Smilde and May’s report on American sociology’s changing approach to religion is a marvelous starting point for any discussion about where religion research should go next. Carefully sifting through thirty years of articles in three prominent journals, the report will confirm some readers’ suspicions that American sociology has taken rather Christo-centric and Ameri-centric approaches to the subject, less often venturing to investigate non-Christian religion in the U.S. and across the globe. But how many may be surprised, relieved, or intrigued to learn that religion research sponsored by religious funders is actually less likely than federally funded research to report on religion’s pro-social consequences? And then there is the biggest single news item in this report, especially for non-specialists: sociological research on religion is not declining in the U.S., and may even be growing modestly. It’s encouraging news for anyone who has wondered whether or not graduate students should be steered away from what often has been perceived (unfairly) as a dangerous backwater from which one rarely returns employed or published. Appearing at the same time as a manifesto for expanding American sociologists’ approaches to religion, Smilde and May’s report is a call for a big conversation. How shall we speak, and with what conceptual tools shall we think, about religion at present and in the future?

The report assesses religion research with models of disciplinary growth. It implies that one sign of vitality in the field of sociological research on religion is the increasing proportion of studies that take religion as an independent variable. Borrowing language from the sociology of science, the report finds that religion research is developing a “strong program,” according to which religion is figured as the causal mover in a variety of social processes, rather than the effect of some other, more important factor(s). This too is good news for readers who have invested intellectual energies in the field, as it is likely to invite more sociological respect for religion as a research topic.

But how happy should we be? The terms of discussion give me some pause. They re-circulate social science’s widely shared conventional wisdom that causal strength is what makes a topic important, fundable, and assignable in classes not already dedicated to that topic. The discipline already hosts widespread agreement that it is good to entertain causal questions and to seek their answers most of the time, and the report seems to confirm that the religion sub-discipline is no different from others in that regard: an interesting footnote informs us that only 10% of the articles in the report’s large sample did not use causal analysis. But is independent variation the only, or necessary, mark of those topics most worth our attention? The report does not necessarily endorse that view. The term strong program describes one kind of research design; it need not imply an evaluation of the subject of study. The trouble is that the language of “strength” is hard to hear without evaluative connotations, and when attached to the language of causal variables, it will be easy enough for social scientists to suppose that a “strong” program, which specifically seeks out religion’s independent effects, produces the best contributions to knowledge of religion and the biggest warrant for reading that research. And what’s wrong with that? Everyone likes a hero; no one really aspires to play but a bit part in social life.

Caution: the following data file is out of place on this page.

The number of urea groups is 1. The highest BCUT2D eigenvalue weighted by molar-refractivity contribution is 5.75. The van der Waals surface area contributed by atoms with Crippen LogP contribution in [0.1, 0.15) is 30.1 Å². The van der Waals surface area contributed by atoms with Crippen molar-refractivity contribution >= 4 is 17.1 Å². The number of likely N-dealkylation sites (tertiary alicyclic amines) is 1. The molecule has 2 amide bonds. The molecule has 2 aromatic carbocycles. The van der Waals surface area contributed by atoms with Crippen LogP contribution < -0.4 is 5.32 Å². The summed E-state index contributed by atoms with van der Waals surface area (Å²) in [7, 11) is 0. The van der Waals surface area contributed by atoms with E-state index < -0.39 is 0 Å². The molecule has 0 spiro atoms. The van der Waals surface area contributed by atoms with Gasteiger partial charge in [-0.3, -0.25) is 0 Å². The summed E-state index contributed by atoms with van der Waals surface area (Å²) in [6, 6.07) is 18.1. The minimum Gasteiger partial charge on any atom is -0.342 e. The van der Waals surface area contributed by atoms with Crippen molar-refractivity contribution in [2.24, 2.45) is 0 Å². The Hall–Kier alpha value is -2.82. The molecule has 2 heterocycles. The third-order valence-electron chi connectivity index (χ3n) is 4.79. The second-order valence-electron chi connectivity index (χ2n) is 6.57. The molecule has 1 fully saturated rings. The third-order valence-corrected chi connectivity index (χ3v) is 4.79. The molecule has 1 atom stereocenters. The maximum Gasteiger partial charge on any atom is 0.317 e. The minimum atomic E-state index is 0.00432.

To carry the theatrical metaphor further, I suggest that we be wary of becoming infatuated with a character who turns out to be the strong, silent type. What about religion makes it a causal first-mover? How does it move? What makes it strong? I don’t claim to have read nearly all the studies that have invoked religion as an important causal factor. But social researchers have observed that we still don’t know so much about exactly how religion causes outcomes of interest. To take just one example, the world of political and civic activity: we still have a lot more to learn about the different ways religion may influence voting, volunteering, protesting, and the launching of revolutions.

Let me say clearly: Mine is absolutely no argument against causal analysis or strong programs—quite to the contrary.  Studies of religion’s independent effects have taught us a great deal about religion’s roles in the social world and in individual lives. These expanding lines of research no doubt have a lot more to tell us about religion’s effects, too.  The point is, rather, that at this point in the sociology of religion’s development, assigning religion the status of independent variable also invites more conversation.